Supply Chain Attack Uses Hacked Comm100 Chat Provider to Distribute Malware

Supply Chain Attack Uses Hacked Comm100 Chat Provider to Distribute Malware

A novel supply chain attack involving the deployment of a trojanized installer for the Comm100 Live Chat program to disseminate a JavaScript backdoor has been linked to a threat actor with possible ties to China. The attack used a signed Comm100 desktop agent tool for Windows that was available for download from the company’s website, according to cybersecurity firm CrowdStrike.

Although the scope of the attack is presently unknown, it is reported that firms in the industrial, manufacturing, healthcare, insurance, technology, and telecom sectors in North America and Europe have found the trojanized file. A Canadian company called Comm100 offers live audio/video chat and customer interaction software for businesses. It asserts to have more than 15,000 clients in 51 nations.

“The installer was signed on September 26, 2022 at 14:54:00 UTC using a valid Comm100 Network Corporation certificate,” the company said, adding that it was still accessible till September 29.

A JavaScript-based implant that runs second-stage JavaScript code stored on a remote server and is intended to give the actor covert remote shell capabilities is included in the weaponized executable. A malicious loader DLL by the name of MidlrtMd.dll that starts an in-memory shellcode to inject an embedded payload into a new Notepad process is also used as part of the post-exploitation activity.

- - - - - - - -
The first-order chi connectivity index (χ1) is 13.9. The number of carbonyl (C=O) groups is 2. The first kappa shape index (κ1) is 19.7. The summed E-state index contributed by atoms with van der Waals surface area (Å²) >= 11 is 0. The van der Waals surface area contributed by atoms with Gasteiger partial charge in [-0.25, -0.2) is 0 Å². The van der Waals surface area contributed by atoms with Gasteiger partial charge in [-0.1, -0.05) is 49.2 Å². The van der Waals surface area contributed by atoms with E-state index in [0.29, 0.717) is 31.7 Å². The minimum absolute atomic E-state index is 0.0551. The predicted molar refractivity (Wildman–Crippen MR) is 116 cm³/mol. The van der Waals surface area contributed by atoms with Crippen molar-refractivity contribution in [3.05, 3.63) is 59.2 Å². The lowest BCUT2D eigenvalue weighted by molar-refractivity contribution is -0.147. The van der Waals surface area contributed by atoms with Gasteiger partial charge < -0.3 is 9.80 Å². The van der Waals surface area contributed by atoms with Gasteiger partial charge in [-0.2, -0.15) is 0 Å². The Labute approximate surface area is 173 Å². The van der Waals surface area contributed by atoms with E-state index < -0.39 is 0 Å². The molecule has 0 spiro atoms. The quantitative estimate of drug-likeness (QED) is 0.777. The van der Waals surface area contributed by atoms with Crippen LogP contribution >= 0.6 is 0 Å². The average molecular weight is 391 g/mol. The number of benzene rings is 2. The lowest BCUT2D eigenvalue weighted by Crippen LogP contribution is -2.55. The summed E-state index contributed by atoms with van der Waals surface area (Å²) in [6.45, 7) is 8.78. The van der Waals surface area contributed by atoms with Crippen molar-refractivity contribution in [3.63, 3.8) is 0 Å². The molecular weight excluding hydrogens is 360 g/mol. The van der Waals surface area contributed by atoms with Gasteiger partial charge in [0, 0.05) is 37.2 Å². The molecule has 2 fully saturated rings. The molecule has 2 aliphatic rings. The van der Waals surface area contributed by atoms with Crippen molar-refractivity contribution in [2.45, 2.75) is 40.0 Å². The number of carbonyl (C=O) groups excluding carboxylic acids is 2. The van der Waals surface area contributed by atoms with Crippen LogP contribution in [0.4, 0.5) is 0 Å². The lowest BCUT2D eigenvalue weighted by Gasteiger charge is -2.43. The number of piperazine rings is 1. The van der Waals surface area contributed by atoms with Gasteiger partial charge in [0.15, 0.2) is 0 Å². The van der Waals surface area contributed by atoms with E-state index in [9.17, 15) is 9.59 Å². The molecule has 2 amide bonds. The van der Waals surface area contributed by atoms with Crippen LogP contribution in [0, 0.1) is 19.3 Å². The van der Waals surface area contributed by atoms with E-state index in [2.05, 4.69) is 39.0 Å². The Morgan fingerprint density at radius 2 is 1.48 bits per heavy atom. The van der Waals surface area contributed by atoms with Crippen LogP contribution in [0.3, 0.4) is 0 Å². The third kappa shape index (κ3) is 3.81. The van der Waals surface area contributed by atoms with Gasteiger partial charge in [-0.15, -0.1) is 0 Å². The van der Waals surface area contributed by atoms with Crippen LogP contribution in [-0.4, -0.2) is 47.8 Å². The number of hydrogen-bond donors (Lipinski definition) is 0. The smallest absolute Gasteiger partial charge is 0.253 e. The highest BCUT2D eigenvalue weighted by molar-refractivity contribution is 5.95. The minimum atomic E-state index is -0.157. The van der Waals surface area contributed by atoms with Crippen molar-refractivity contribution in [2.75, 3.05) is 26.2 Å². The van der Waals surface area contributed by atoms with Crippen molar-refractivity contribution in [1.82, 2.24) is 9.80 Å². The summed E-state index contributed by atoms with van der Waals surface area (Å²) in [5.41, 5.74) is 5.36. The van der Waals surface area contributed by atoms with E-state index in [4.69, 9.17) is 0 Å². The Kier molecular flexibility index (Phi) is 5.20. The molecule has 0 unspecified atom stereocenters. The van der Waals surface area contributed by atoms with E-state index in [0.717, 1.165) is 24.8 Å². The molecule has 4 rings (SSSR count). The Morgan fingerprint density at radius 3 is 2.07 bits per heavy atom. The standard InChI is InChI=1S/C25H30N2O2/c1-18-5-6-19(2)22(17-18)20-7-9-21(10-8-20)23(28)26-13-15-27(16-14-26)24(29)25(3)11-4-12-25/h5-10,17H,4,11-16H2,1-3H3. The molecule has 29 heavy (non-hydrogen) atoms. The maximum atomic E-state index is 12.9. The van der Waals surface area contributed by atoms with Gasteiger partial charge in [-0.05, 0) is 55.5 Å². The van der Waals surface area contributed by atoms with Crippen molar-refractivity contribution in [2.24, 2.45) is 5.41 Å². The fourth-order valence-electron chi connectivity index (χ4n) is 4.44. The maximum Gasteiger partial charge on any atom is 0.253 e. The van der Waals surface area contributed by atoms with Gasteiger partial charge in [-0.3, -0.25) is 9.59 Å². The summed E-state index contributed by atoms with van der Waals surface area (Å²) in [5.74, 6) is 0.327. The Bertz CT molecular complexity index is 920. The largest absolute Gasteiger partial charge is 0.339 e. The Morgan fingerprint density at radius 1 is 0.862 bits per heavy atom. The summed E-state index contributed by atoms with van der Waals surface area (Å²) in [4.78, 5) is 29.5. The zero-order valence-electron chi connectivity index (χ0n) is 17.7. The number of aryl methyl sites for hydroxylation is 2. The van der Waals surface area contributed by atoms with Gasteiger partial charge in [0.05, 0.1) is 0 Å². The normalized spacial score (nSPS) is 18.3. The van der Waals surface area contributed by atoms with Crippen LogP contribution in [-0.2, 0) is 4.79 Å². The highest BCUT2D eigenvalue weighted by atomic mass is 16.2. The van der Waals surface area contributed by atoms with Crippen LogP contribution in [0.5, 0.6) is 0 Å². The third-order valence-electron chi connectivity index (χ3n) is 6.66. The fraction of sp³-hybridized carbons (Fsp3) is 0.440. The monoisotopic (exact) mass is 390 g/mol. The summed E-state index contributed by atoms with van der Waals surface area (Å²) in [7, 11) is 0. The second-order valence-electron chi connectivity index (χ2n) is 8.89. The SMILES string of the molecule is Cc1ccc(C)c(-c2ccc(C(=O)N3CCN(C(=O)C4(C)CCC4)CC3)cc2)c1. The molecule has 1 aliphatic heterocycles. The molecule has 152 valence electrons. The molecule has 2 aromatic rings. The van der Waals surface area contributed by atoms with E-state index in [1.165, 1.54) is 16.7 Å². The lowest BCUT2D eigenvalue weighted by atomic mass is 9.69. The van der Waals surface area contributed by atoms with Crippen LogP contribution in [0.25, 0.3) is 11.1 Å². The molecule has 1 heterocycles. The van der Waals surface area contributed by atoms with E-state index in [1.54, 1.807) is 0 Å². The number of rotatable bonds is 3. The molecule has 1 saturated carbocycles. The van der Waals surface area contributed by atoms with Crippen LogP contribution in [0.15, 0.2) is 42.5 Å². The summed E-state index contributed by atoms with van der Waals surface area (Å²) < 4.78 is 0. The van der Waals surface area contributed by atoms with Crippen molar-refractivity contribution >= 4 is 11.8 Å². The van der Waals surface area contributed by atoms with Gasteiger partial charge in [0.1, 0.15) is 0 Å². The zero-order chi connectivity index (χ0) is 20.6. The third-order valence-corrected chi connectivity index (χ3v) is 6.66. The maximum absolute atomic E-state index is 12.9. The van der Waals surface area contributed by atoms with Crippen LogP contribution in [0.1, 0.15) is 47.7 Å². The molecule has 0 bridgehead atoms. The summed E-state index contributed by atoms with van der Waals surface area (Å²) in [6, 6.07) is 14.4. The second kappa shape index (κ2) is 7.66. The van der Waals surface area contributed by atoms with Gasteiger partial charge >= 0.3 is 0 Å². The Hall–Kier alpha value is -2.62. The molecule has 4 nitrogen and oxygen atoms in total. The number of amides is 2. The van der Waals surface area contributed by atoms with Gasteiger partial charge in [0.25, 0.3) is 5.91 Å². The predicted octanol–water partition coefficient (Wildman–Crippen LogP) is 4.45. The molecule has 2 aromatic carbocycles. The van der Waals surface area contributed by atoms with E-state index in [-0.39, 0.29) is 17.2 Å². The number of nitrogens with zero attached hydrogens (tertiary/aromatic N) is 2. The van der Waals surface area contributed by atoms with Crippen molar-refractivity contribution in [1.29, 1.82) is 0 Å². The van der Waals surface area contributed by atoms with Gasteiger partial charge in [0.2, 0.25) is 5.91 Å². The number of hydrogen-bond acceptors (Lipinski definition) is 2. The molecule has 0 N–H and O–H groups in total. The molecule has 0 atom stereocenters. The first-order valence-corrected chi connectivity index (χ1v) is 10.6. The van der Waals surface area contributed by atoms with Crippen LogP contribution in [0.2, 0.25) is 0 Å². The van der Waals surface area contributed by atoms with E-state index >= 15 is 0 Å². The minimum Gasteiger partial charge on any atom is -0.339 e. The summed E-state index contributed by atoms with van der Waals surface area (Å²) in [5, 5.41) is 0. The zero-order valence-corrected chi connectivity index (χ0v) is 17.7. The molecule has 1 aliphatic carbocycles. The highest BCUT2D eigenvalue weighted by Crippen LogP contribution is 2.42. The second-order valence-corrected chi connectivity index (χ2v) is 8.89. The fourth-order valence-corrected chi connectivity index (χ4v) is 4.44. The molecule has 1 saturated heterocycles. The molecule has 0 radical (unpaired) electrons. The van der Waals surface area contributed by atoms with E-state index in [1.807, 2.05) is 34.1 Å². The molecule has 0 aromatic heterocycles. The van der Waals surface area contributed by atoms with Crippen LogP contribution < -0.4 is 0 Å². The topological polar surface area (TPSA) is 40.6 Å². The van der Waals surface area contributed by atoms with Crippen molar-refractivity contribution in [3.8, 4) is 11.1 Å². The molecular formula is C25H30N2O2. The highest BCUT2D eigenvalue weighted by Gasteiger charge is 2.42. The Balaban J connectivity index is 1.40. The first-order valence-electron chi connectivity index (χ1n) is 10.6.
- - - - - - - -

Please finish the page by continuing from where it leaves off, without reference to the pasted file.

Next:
Threat actors are finding it increasingly profitable to attack a well-known software supplier to get access to the networks of downstream clients through supply chain breaches, such as those that occurred at SolarWinds and Kaseya. None of the security companies have yet to designate the installation as malicious as of this writing. The problem has subsequently been fixed with the release of an updated installer (10.0.9) following responsible disclosure.

Based on the inclusion of Chinese-language remarks in the malware and the targeting of online gambling companies in East and Southeast Asia—an area of interest for China-based intrusion actors—CrowdStrike has connected the attack to that actor with a moderate degree of confidence. Nevertheless, the payload delivered in this operation differs from other malware families previously identified as being controlled by the organization, indicating an increase in the group’s offensive capabilities.

Although CrowdStrike withheld the adversary’s identify, the TTPs hint in the direction of a threat actor known as Earth Berberoka (also called as GamblingPuppet), who was earlier this year discovered employing a phony chat app known as MiMi in its attacks against the gambling sector.

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CIM Team

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